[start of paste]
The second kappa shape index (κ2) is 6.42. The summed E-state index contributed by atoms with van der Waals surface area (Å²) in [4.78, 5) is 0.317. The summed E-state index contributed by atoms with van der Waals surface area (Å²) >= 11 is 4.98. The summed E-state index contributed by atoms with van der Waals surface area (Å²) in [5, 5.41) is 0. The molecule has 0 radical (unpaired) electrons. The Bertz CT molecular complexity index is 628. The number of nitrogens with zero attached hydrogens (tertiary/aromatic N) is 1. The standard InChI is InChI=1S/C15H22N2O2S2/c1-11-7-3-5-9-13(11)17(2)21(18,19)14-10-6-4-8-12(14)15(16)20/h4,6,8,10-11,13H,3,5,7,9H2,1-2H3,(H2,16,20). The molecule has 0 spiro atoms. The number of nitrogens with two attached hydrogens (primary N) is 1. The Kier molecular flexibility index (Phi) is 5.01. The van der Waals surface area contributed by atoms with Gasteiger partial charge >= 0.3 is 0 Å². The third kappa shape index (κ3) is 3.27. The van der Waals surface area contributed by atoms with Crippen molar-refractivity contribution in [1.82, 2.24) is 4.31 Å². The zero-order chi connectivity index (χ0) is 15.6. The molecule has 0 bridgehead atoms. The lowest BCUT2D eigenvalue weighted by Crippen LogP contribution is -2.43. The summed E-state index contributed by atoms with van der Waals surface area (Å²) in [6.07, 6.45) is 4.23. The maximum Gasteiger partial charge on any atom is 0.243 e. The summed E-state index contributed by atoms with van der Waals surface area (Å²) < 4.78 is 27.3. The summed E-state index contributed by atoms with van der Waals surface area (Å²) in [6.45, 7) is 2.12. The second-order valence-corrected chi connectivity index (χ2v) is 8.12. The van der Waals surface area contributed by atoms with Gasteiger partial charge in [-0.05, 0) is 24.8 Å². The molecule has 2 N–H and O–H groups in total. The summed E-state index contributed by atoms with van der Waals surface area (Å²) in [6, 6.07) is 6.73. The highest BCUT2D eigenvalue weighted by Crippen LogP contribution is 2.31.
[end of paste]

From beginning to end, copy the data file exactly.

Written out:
The second kappa shape index (κ2) is 6.42. The summed E-state index contributed by atoms with van der Waals surface area (Å²) in [4.78, 5) is 0.317. The summed E-state index contributed by atoms with van der Waals surface area (Å²) >= 11 is 4.98. The summed E-state index contributed by atoms with van der Waals surface area (Å²) in [5, 5.41) is 0. The molecule has 0 radical (unpaired) electrons. The Bertz CT molecular complexity index is 628. The number of nitrogens with zero attached hydrogens (tertiary/aromatic N) is 1. The standard InChI is InChI=1S/C15H22N2O2S2/c1-11-7-3-5-9-13(11)17(2)21(18,19)14-10-6-4-8-12(14)15(16)20/h4,6,8,10-11,13H,3,5,7,9H2,1-2H3,(H2,16,20). The molecule has 0 spiro atoms. The number of nitrogens with two attached hydrogens (primary N) is 1. The Kier molecular flexibility index (Phi) is 5.01. The van der Waals surface area contributed by atoms with Gasteiger partial charge >= 0.3 is 0 Å². The third kappa shape index (κ3) is 3.27. The van der Waals surface area contributed by atoms with Crippen molar-refractivity contribution in [1.82, 2.24) is 4.31 Å². The zero-order chi connectivity index (χ0) is 15.6. The molecule has 0 bridgehead atoms. The lowest BCUT2D eigenvalue weighted by Crippen LogP contribution is -2.43. The summed E-state index contributed by atoms with van der Waals surface area (Å²) in [6.07, 6.45) is 4.23. The maximum Gasteiger partial charge on any atom is 0.243 e. The summed E-state index contributed by atoms with van der Waals surface area (Å²) < 4.78 is 27.3. The summed E-state index contributed by atoms with van der Waals surface area (Å²) in [6.45, 7) is 2.12. The second-order valence-corrected chi connectivity index (χ2v) is 8.12. The van der Waals surface area contributed by atoms with Gasteiger partial charge in [-0.05, 0) is 24.8 Å². The molecule has 2 N–H and O–H groups in total. The summed E-state index contributed by atoms with van der Waals surface area (Å²) in [6, 6.07) is 6.73. The highest BCUT2D eigenvalue weighted by Crippen LogP contribution is 2.31.